December jobs, wage growth and business inventories: 3 things to watch for on Friday

A help wanted sign is displayed in the window of a Brooklyn business in New York.
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Here's what you need to know about Friday before you hit the door.

Employment numbers

The Department of Labor will release its employment numbers for December before the market opens. Economists polled by Dow Jones expect nonfarm payrolls to grow by 160,000.

That would be a slowdown from November, when the economy added 266,000 jobs with an unemployment rate of 3.5%. Job growth averaged 180,000 per month through the first 11 months of 2019.

The report could mark the 11th consecutive month below 4% unemployment.

November's jobs growth was boosted by a rise in manufacturing employment, due partially to the end of a strike by the United Automobile Workers.

The manufacturing sector as a whole added 53,000 jobs in November, with health care sector and the leisure and hospitality sector each adding 45,000.

Mining was the worst performing sector in November, shedding 7,000 jobs.

Wage growth

Investors will also be watching to see how wages change in the Labor Department's report to get a sense of how healthy the labor market is.

According to last month's release, hourly wages had grown by 3.1% over the past year. Economists polled by Dow Jones project that number to be the same in December, representing growth of 0.3% month over month.

Wages have grown slowly throughout the recovery, even as the unemployment rate has fallen. Federal Reserve Chairman Jerome Powell said last month that he didn't think the labor market was necessarily "tight" because of the low wage growth.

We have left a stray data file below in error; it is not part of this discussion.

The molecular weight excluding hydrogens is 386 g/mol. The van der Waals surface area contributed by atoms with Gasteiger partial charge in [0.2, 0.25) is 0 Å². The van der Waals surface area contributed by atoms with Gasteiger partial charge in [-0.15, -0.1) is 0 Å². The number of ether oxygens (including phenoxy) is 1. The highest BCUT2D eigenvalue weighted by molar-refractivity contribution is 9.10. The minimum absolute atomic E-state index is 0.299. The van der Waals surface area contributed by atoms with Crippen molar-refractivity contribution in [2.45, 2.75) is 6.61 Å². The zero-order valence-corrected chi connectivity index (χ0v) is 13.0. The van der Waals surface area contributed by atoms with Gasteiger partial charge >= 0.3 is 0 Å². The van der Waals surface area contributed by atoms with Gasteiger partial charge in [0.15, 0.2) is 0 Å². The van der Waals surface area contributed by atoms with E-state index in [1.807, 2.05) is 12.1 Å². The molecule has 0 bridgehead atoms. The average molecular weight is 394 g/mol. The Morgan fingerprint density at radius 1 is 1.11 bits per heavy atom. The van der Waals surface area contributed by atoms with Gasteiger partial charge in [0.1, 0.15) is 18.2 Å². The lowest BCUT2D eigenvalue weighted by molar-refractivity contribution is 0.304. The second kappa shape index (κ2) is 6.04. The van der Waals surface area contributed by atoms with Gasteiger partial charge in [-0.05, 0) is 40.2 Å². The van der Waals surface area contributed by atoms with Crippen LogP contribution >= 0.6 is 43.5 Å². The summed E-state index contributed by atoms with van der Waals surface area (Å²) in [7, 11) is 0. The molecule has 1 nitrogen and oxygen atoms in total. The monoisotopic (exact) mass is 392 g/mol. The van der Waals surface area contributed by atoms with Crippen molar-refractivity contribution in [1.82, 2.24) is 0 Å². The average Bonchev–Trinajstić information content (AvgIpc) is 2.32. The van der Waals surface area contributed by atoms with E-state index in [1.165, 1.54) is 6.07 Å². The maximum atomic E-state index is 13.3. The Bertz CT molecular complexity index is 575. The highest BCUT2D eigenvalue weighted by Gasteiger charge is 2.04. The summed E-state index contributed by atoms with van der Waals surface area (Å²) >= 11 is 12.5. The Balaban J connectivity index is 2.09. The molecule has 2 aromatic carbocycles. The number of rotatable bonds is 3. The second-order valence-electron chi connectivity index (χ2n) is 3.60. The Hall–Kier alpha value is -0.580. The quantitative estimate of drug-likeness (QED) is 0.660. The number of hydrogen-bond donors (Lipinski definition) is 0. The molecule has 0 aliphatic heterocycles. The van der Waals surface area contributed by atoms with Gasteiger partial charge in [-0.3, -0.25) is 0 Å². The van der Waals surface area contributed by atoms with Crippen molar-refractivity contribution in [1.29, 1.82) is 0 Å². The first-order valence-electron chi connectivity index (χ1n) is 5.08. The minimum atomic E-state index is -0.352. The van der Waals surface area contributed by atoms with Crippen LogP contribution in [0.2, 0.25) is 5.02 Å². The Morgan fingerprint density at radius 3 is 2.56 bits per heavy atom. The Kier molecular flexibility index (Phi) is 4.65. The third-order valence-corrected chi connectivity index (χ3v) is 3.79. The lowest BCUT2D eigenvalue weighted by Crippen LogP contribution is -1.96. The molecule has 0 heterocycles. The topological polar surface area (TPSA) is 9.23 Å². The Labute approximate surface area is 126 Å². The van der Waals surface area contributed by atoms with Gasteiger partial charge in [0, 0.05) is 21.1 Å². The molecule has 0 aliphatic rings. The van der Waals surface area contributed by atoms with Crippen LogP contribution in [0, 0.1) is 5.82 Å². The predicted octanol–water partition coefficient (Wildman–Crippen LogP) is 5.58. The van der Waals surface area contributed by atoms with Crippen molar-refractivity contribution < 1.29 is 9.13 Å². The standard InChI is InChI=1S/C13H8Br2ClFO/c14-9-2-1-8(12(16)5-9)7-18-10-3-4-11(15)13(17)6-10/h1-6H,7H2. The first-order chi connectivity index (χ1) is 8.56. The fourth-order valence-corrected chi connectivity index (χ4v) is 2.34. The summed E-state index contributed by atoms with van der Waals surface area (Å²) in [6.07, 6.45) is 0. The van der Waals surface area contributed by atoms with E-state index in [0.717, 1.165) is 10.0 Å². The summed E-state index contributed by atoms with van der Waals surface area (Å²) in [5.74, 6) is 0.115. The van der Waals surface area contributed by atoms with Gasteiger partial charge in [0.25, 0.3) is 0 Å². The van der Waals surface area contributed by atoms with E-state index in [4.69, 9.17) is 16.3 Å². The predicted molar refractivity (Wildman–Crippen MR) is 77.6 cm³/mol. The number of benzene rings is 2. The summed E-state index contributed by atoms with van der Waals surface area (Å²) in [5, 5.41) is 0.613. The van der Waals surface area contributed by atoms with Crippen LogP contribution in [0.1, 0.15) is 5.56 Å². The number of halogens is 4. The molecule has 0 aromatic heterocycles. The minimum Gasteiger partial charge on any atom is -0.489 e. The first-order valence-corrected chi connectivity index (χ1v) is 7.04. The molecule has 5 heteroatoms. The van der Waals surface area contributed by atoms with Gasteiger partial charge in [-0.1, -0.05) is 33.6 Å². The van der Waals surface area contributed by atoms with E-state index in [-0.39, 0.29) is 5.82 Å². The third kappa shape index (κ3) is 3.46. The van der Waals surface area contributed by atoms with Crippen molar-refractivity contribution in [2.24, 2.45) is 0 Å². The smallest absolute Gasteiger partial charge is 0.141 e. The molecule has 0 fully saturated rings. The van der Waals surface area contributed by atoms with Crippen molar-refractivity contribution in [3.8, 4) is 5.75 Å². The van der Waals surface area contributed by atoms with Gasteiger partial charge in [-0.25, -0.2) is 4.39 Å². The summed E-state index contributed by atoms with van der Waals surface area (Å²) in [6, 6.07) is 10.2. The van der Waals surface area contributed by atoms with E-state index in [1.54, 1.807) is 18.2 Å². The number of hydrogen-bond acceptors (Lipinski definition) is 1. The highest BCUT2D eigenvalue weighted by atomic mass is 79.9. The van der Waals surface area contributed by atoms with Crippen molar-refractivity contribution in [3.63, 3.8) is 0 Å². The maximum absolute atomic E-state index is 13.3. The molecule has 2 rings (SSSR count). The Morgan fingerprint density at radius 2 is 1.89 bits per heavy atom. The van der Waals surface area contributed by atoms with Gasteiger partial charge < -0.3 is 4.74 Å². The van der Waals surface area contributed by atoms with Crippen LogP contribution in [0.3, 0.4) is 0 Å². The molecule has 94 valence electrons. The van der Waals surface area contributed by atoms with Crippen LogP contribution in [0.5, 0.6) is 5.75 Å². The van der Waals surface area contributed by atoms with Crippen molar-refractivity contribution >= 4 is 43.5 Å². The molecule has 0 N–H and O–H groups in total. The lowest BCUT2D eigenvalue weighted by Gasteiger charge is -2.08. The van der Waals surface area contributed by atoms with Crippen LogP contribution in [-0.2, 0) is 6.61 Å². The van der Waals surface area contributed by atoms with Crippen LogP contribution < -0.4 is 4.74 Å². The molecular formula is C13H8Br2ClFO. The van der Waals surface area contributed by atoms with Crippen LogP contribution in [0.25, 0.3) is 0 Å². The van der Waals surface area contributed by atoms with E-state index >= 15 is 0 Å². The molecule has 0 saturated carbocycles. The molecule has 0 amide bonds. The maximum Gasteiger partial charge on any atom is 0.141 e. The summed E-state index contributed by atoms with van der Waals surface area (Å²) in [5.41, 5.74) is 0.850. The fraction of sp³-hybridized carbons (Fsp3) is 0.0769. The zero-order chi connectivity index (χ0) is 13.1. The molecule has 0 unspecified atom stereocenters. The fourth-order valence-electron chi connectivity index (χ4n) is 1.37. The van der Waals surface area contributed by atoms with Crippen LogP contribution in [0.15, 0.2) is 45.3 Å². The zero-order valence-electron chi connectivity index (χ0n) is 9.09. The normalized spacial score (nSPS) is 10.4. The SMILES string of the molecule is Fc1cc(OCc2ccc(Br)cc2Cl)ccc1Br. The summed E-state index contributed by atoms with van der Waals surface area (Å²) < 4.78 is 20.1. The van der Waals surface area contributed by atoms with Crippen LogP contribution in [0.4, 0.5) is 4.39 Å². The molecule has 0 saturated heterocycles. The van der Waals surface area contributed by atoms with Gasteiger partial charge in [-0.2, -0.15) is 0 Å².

Powell previously said the Fed would like to see the benefits of the growing economy spread "more broadly to all Americans," but that fiscal programs may be better suited to that than monetary policy.

The average hourly rate was $28.29 in November, an increase of 7 cents from the month before.

Business inventories

The Commerce Department will release data on wholesale inventories for November. Economists polled by Dow Jones expect the number to be flat relative to the October report, which had inventories at $675.6 billion.

The October reading was a 1.1% increase compared with the same month in 2018. The biggest changes on a seasonably adjusted basis were drug inventories, which rose by 4.2% compared with September, and petroleum, which fell 3.7%.

October also saw the ratio of inventory to sales for merchant wholesalers increase to its highest level since 2016. That rise has mainly been driven by declining sales, which fell for the third straight month in October.

Major events (all times Eastern):

Employment data 8:30 a.m.

Wholesale inventories 10:00 a.m.